[Numpy-discussion] Possible roadmap addendum: building better text file readers

Warren Weckesser warren.weckesser@enthought....
Wed Mar 21 00:41:25 CDT 2012


On Tue, Mar 20, 2012 at 5:59 PM, Chris Barker <chris.barker@noaa.gov> wrote:

> Warren et al:
>
> On Wed, Mar 7, 2012 at 7:49 AM, Warren Weckesser
> <warren.weckesser@enthought.com> wrote:
> > If you are setup with Cython to build extension modules,
>
> I am
>
> > and you don't mind
> > testing an unreleased and experimental reader,
>
> and I don't.
>
> > you can try the text reader
> > that I'm working on: https://github.com/WarrenWeckesser/textreader
>
> It just took me a while to get around to it!
>
> First of all: this is pretty much exactly what I've been looking for
> for years, and never got around to writing myself - thanks!
>
> My comments/suggestions:
>
> 1) a docstring for the textreader module would be nice.
>
> 2) "tzoffset" -- this is tricky stuff. Ideally, it should be able to
> parse an ISO datetime string timezone specifier, but short of that, I
> think the default should be None or UTC -- time zones are too ugly to
> presume anything!
>
> 3) it breaks with the old MacOS style line endings: \r only. Maybe no
> need to support that, but it turns out one of my old test files still
> had them!
>
> 4) when I try to read more rows than are in the file, I get:
>   File "textreader.pyx", line 247, in textreader.readrows
> (python/textreader.c:3469)
>  ValueError: negative dimensions are not allowed
>
> good to get an error, but it's not very informative!
>
> 5) for reading float64 values -- I get something different with
> textreader than with the python "float()":
>  input: "678.901"
>  float("") :  678.90099999999995
>  textreader : 678.90100000000007
>
> as close as the number of figures available, but curious...
>
>
> 5) Performance issue: in my case, I'm reading a big file that's in
> chunks -- each one has a header indicating how many rows follow, then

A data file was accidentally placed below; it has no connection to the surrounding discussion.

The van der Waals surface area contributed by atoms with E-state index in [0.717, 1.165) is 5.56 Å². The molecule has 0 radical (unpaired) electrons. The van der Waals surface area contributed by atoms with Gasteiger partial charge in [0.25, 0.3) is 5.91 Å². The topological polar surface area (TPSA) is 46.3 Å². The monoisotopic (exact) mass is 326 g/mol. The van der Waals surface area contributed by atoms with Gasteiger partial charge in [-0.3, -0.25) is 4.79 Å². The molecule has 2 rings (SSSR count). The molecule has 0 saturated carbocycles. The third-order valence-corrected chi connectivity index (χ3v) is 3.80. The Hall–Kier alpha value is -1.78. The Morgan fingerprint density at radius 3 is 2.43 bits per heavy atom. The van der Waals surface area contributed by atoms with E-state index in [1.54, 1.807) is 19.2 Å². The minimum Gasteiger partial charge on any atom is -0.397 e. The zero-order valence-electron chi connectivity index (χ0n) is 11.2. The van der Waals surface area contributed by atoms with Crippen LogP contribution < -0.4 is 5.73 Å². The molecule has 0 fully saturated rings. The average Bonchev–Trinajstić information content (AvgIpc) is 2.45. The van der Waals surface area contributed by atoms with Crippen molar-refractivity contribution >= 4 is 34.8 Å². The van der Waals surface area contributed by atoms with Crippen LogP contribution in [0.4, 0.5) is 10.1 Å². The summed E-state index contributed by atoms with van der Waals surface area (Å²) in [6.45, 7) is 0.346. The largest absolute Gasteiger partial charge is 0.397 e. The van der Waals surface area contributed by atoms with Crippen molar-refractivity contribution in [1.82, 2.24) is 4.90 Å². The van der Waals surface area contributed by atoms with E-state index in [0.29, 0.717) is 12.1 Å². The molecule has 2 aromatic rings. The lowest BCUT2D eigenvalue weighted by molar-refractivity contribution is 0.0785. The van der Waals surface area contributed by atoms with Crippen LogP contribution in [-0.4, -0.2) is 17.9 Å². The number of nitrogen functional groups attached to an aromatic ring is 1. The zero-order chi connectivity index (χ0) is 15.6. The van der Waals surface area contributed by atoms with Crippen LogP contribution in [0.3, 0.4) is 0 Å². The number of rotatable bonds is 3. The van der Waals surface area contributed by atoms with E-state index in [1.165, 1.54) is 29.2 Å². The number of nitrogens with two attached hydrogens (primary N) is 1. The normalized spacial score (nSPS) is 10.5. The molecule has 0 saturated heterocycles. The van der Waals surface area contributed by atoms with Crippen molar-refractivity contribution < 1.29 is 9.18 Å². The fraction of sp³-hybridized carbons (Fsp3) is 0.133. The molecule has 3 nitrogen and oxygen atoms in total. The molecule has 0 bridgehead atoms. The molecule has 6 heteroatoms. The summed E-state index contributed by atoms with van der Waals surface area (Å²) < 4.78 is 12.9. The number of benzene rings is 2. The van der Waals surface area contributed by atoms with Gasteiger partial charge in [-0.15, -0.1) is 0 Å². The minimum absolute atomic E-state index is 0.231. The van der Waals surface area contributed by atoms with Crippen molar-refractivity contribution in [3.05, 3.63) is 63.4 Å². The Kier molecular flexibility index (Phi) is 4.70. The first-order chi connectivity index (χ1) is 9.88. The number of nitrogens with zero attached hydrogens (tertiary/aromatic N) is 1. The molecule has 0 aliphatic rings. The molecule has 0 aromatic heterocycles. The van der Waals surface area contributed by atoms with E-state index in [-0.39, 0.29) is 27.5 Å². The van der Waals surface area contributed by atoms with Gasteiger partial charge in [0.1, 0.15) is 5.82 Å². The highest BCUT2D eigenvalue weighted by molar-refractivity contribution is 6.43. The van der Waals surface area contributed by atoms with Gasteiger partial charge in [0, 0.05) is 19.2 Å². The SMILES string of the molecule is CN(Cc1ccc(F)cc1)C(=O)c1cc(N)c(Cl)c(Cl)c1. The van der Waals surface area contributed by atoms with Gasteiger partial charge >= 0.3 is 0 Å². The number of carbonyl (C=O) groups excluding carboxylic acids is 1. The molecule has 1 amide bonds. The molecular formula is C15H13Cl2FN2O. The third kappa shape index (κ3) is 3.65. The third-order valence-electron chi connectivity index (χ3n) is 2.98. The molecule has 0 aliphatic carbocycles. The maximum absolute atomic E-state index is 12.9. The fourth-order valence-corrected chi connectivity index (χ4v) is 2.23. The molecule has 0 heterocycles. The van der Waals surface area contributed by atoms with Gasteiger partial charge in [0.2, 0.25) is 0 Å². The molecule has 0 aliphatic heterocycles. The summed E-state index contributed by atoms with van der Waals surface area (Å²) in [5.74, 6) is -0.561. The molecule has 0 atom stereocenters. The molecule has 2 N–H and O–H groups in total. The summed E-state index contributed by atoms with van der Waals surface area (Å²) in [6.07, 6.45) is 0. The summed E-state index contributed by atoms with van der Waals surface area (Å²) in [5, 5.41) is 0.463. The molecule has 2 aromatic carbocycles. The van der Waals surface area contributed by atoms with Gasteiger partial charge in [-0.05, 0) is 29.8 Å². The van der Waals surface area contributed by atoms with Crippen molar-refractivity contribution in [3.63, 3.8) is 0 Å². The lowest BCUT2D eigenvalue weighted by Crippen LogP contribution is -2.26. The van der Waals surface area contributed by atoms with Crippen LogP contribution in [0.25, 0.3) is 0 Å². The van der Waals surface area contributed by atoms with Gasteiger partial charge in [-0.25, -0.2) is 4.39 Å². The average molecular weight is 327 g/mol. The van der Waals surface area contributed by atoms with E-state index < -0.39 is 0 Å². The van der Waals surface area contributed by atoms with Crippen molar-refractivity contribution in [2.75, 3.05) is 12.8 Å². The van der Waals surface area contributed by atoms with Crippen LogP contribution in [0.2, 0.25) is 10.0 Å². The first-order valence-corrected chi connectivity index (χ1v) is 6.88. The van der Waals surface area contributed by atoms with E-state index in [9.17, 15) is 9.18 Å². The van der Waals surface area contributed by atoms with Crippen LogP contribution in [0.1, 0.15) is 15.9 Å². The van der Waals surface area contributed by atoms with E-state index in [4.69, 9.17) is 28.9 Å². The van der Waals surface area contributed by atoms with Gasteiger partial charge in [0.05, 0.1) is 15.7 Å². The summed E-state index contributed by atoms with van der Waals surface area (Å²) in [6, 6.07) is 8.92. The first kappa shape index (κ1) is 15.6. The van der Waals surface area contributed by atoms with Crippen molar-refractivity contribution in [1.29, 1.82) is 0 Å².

> the rows, so I parse it out bit by bit.
> For smallish files, it's much faster than pure python, and almost as
> fast as some old C code of mine that is far less flexible.
>
> But for large files,  -- it's much slower -- indeed slower than a pure
> python version for my use case.
>
> I did a simplified test -- with 10,000 rows:
>
> total number of rows:  10000
> pure python took: 1.410408 seconds
> pure python chunks took: 1.613094 seconds
> textreader all at once took: 0.067098 seconds
> textreader in chunks took : 0.131802 seconds
>
> but with 1,000,000 rows:
>
> total number of rows:  1000000
> total number of chunks:  1000
> pure python took: 30.712564 seconds
> pure python chunks took: 31.313225 seconds
> textreader all at once took: 1.314924 seconds
> textreader in chunks took : 9.684819 seconds
>
> then it gets even worse with the chunk size smaller:
>
> total number of rows:  1000000
> total number of chunks:  10000
> pure python took: 30.032246 seconds
> pure python chunks took: 42.010589 seconds
> textreader all at once took: 1.318613 seconds
> textreader in chunks took : 87.743729 seconds
>
> my code, which is C that essentially runs fscanf over the file, has
> essentially no performance hit from doing it in chunks -- so I think
> something is wrong here.
>
> Sorry, I haven't dug into the code to try to figure out what yet --
> does it rewind the file each time maybe?
>
> Enclosed is my test code.
>
> -Chris
>


Chris,

Thanks!  The feedback is great.  I won't have time to get back to this for
another week or so, but then I'll look into the issues you reported.

Warren



>
>
>
> --
>
> Christopher Barker, Ph.D.
> Oceanographer
>
> Emergency Response Division
> NOAA/NOS/OR&R            (206) 526-6959   voice
> 7600 Sand Point Way NE   (206) 526-6329   fax
> Seattle, WA  98115       (206) 526-6317   main reception
>
> Chris.Barker@noaa.gov
>
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